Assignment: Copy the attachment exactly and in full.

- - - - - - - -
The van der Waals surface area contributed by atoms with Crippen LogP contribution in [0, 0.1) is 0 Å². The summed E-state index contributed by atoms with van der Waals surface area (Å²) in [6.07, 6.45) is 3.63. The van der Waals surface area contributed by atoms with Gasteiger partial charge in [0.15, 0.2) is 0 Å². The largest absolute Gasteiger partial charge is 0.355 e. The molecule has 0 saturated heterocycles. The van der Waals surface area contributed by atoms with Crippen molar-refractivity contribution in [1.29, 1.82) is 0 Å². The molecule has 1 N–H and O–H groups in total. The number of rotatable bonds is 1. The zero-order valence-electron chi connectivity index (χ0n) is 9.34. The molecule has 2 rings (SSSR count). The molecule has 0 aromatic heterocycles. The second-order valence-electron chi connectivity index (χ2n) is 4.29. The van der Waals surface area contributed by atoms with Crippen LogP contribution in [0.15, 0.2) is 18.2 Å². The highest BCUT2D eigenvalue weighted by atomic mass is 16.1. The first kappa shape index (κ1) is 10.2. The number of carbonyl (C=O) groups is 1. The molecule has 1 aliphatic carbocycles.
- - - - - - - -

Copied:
The van der Waals surface area contributed by atoms with Crippen LogP contribution in [0, 0.1) is 0 Å². The summed E-state index contributed by atoms with van der Waals surface area (Å²) in [6.07, 6.45) is 3.63. The van der Waals surface area contributed by atoms with Gasteiger partial charge in [0.15, 0.2) is 0 Å². The largest absolute Gasteiger partial charge is 0.355 e. The molecule has 0 saturated heterocycles. The van der Waals surface area contributed by atoms with Crippen molar-refractivity contribution in [1.29, 1.82) is 0 Å². The molecule has 1 N–H and O–H groups in total. The number of rotatable bonds is 1. The zero-order valence-electron chi connectivity index (χ0n) is 9.34. The molecule has 2 rings (SSSR count). The molecule has 0 aromatic heterocycles. The second-order valence-electron chi connectivity index (χ2n) is 4.29. The van der Waals surface area contributed by atoms with Crippen LogP contribution in [0.15, 0.2) is 18.2 Å². The highest BCUT2D eigenvalue weighted by atomic mass is 16.1. The first kappa shape index (κ1) is 10.2. The number of carbonyl (C=O) groups is 1. The molecule has 1 aliphatic carbocycles.